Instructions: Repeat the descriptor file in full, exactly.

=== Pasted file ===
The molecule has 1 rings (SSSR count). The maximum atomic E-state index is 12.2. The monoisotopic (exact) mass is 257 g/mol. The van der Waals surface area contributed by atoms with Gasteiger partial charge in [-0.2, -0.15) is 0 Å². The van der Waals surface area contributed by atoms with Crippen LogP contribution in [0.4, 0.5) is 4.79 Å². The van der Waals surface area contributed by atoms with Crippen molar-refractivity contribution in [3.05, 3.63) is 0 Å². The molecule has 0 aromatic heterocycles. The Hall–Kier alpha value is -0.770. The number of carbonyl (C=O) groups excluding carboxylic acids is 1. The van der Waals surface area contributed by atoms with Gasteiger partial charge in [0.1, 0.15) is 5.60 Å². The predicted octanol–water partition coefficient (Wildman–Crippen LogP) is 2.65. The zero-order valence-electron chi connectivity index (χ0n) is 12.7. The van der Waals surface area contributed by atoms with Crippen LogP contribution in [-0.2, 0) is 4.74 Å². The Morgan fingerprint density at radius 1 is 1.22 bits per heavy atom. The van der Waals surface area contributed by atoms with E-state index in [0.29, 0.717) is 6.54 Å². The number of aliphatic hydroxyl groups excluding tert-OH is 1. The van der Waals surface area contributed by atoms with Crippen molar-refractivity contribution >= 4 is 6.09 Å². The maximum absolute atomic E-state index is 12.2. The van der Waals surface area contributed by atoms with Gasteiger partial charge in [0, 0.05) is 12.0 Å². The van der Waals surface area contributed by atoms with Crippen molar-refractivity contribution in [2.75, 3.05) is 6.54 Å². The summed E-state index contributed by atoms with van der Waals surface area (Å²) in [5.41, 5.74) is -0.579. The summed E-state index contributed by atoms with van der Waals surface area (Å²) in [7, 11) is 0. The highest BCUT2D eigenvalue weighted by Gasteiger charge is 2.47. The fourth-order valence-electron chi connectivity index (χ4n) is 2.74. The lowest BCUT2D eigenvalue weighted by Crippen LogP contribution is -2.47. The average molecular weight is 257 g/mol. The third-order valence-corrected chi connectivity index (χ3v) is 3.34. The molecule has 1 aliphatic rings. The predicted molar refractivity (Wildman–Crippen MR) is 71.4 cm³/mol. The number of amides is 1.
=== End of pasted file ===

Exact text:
The molecule has 1 rings (SSSR count). The maximum atomic E-state index is 12.2. The monoisotopic (exact) mass is 257 g/mol. The van der Waals surface area contributed by atoms with Gasteiger partial charge in [-0.2, -0.15) is 0 Å². The van der Waals surface area contributed by atoms with Crippen LogP contribution in [0.4, 0.5) is 4.79 Å². The van der Waals surface area contributed by atoms with Crippen molar-refractivity contribution in [3.05, 3.63) is 0 Å². The molecule has 0 aromatic heterocycles. The Hall–Kier alpha value is -0.770. The number of carbonyl (C=O) groups excluding carboxylic acids is 1. The van der Waals surface area contributed by atoms with Gasteiger partial charge in [0.1, 0.15) is 5.60 Å². The predicted octanol–water partition coefficient (Wildman–Crippen LogP) is 2.65. The zero-order valence-electron chi connectivity index (χ0n) is 12.7. The van der Waals surface area contributed by atoms with Crippen LogP contribution in [-0.2, 0) is 4.74 Å². The Morgan fingerprint density at radius 1 is 1.22 bits per heavy atom. The van der Waals surface area contributed by atoms with E-state index in [0.29, 0.717) is 6.54 Å². The number of aliphatic hydroxyl groups excluding tert-OH is 1. The van der Waals surface area contributed by atoms with Crippen molar-refractivity contribution >= 4 is 6.09 Å². The maximum absolute atomic E-state index is 12.2. The van der Waals surface area contributed by atoms with Gasteiger partial charge in [0, 0.05) is 12.0 Å². The van der Waals surface area contributed by atoms with Crippen molar-refractivity contribution in [2.75, 3.05) is 6.54 Å². The summed E-state index contributed by atoms with van der Waals surface area (Å²) in [5.41, 5.74) is -0.579. The summed E-state index contributed by atoms with van der Waals surface area (Å²) in [7, 11) is 0. The highest BCUT2D eigenvalue weighted by Gasteiger charge is 2.47. The fourth-order valence-electron chi connectivity index (χ4n) is 2.74. The lowest BCUT2D eigenvalue weighted by Crippen LogP contribution is -2.47. The average molecular weight is 257 g/mol. The third-order valence-corrected chi connectivity index (χ3v) is 3.34. The molecule has 1 aliphatic rings. The predicted molar refractivity (Wildman–Crippen MR) is 71.4 cm³/mol. The number of amides is 1.